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Sonoma County to play host to start of $6 million effort to unify maps of Bay Area’s 27 transit systems

Sonoma County will pilot a new $6 million effort to develop a unified mapping system that will help commuters better navigate the Bay Area’s 27 public transit systems, beginning in 2024.

The goal is to develop digital and physical maps and a wayfinding system that would provide uniform signage, information about walking distances, along with shuttle options between bus stops, train stations and ferry terminals.

The unified regional mapping system was one of 27 recommendations made by a task force convened to encourage riders’ return to public transportation as COVID-19 restrictions on social gathering and office work have been relaxed.

The task force was formed in 2020 by the Metropolitan Transportation Commission, the government agency that oversees transportation planning in the Bay Area.

Design and installation of the new system is scheduled to begin in early 2024. The initial roll out will include new signs and physical maps. The system is to begin with transit locations in Sonoma County before expanding into Solano County and then the rest of the Bay Area.

Sonoma County is a good place to start the project because it is an example, on a small scale, of the challenges of navigating disparate public transit systems, commission spokesperson John Goodwin told The Press Democrat on Wednesday. Sonoma County has different bus systems in its various cities, in addition to the Sonoma County Transit system and the Sonoma Marin Area Regional Transit System passenger train.

“It is an opportunity to bring those separate systems under a single visual umbrella in a way that ideally will show the way for the rest of the Bay Area,” Goodwin said. The county’s public transit riders will provide feedback that could inform the program’s expansion into the rest of the region, he said.

Sonoma County got the nod also because its own transit oversight agency, the Sonoma County Transportation Authority, has already begun an effort to better harmonize city, county and regional public transit systems, said Rebecca Long, director of legislation and public affairs for the Metropolitan Transportation Commission.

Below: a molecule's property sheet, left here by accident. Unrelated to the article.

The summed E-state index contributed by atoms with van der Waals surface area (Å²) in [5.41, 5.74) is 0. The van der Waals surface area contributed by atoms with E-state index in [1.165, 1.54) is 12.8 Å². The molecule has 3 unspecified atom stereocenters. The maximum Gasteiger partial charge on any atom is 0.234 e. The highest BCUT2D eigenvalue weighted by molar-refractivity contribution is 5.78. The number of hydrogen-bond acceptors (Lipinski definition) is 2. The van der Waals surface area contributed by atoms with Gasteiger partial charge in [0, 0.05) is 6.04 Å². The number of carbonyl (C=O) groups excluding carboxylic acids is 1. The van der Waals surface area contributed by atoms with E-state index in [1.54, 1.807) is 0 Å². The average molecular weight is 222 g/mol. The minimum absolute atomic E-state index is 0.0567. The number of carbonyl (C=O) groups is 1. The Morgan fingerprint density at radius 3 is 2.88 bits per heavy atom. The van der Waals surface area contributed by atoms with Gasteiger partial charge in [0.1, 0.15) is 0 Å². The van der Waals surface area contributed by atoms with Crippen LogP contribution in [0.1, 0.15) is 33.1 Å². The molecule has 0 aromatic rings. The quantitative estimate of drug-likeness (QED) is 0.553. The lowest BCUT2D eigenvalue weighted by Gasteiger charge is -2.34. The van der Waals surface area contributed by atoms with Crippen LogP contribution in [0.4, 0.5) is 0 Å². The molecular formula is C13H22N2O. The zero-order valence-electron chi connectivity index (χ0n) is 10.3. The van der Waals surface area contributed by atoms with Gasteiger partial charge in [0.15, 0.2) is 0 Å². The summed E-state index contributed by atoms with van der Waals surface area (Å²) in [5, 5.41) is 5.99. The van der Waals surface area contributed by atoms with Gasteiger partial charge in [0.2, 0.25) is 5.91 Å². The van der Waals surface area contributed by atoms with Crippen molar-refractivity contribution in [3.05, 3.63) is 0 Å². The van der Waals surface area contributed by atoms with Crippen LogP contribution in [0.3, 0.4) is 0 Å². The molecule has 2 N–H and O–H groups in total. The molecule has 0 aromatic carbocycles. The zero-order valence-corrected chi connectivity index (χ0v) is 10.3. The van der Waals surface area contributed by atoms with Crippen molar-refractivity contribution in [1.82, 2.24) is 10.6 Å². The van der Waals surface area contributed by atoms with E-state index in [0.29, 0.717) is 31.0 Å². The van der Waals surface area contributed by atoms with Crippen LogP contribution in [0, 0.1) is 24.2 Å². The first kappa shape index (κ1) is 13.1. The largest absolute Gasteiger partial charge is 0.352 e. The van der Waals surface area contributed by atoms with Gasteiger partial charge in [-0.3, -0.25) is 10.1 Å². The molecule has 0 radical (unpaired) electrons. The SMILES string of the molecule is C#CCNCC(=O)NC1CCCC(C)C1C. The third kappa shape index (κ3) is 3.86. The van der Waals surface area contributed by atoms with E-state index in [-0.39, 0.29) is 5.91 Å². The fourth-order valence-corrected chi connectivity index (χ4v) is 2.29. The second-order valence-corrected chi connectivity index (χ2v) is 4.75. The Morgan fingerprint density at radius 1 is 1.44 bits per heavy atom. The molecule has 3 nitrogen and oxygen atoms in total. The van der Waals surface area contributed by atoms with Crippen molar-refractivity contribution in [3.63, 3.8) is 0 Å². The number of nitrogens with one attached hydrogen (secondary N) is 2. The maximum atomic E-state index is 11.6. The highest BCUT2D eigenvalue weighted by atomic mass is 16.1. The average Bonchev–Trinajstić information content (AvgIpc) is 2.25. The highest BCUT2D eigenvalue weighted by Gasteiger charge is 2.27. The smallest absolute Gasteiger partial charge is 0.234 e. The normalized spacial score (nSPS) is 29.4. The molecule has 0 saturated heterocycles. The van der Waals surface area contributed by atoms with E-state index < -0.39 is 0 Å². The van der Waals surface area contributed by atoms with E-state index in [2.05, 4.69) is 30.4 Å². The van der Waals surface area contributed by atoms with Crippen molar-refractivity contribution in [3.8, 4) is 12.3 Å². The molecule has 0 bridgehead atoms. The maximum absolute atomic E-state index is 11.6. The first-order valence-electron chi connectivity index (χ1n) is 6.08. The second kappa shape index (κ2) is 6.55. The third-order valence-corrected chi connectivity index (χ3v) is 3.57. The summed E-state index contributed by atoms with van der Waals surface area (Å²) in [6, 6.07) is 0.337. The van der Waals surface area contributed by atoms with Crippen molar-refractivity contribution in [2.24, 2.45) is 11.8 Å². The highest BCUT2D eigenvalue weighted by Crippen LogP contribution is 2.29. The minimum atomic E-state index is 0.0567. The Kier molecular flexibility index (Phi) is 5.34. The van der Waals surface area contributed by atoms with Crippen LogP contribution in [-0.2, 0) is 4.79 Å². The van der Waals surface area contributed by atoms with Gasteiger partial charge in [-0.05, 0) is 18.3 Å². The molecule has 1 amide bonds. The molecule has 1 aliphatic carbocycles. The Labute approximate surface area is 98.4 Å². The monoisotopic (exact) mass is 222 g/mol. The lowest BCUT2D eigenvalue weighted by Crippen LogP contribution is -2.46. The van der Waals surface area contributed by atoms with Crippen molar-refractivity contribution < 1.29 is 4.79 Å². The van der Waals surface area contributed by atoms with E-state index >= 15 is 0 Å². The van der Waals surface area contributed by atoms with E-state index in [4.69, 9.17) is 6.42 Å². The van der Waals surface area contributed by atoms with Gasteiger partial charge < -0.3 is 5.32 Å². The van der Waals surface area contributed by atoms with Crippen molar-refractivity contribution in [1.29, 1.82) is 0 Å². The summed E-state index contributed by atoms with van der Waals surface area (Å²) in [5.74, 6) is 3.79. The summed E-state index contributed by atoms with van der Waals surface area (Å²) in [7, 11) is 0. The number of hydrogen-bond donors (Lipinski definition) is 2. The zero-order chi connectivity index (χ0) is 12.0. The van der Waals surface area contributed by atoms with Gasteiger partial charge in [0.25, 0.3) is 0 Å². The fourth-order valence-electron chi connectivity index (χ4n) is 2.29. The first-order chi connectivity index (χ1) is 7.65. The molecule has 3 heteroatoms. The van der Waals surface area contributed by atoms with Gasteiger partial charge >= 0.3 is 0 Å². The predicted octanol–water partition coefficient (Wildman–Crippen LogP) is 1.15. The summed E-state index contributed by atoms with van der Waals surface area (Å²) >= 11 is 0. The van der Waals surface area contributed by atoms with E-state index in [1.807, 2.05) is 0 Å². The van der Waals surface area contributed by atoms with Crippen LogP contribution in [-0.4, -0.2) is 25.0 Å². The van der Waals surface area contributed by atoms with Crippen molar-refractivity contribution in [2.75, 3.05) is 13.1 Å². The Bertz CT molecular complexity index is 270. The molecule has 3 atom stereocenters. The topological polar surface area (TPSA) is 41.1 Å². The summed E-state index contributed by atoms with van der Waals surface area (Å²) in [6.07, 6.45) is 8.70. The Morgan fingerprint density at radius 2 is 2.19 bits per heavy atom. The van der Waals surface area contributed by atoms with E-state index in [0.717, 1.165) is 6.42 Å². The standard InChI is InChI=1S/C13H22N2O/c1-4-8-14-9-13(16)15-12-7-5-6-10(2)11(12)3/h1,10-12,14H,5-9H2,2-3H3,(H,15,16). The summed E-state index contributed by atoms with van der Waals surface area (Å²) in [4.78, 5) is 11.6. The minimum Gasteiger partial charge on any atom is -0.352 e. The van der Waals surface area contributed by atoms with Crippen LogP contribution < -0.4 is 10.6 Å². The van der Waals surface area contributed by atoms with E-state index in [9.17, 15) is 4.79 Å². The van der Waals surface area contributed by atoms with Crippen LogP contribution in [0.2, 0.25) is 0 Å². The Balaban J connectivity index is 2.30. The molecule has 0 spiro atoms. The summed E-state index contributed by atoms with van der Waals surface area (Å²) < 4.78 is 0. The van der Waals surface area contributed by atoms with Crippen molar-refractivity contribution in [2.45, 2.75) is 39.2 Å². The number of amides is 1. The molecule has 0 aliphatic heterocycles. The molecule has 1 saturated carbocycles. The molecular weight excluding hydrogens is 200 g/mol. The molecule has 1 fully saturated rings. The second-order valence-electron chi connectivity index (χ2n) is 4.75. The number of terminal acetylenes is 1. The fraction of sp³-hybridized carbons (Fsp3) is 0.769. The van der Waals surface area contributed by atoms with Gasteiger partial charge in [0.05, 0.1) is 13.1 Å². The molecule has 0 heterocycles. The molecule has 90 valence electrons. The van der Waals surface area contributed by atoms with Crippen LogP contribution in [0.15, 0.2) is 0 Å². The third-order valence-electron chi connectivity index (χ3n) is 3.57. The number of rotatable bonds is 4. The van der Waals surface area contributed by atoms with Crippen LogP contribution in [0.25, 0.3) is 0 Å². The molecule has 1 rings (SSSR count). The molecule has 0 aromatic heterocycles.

“They’ve gotten their operators very excited,” about separate future efforts that include redoing system brands and even integrating fare prices, all steps that will pair well with a harmonized mapping systems, Long said.

“They’re ahead of the curve regionally,” she added.

The $6 million price tag is for the entire region, not just for Sonoma County, Goodwin said. Project leaders have not yet defined how the new mapping system will be conveyed digitally and whether it will entail a new smartphone application, he said.

Officials across the region cheered the opportunity to create a mapping system that can help Bay Area residents use public transit more smoothly.

“Up until now, every transit operator has used stand-alone wayfinding, maps and transit information that is inconsistent and disconnected from that of other operators,” Jeffrey Tumlin, director of transportation for the San Francisco Municipal Transportation Agency and a member of the pandemic recovery task force, said in a news release last week.

“This Regional Mapping and Wayfinding project will be a sea change for transit riders who will no longer have to figure out a new system every time they transfer from one transit operator to another,” Tumlin said.

You can reach Staff Writer Andrew Graham at 707-526-8667 or andrew.graham@pressdemocrat.com. On Twitter @AndrewGraham88

Andrew Graham

Business enterprise and investigations, The Press Democrat 

I dig into businesses, utility companies and nonprofits to learn how their actions, or inactions, impact the lives of North Bay residents. I’m looking to dive deep into public utilities, labor struggles and real estate deals. I try to approach my work with the journalism axioms of giving voice to the voiceless, comforting the afflicted and afflicting the comfortable in mind.

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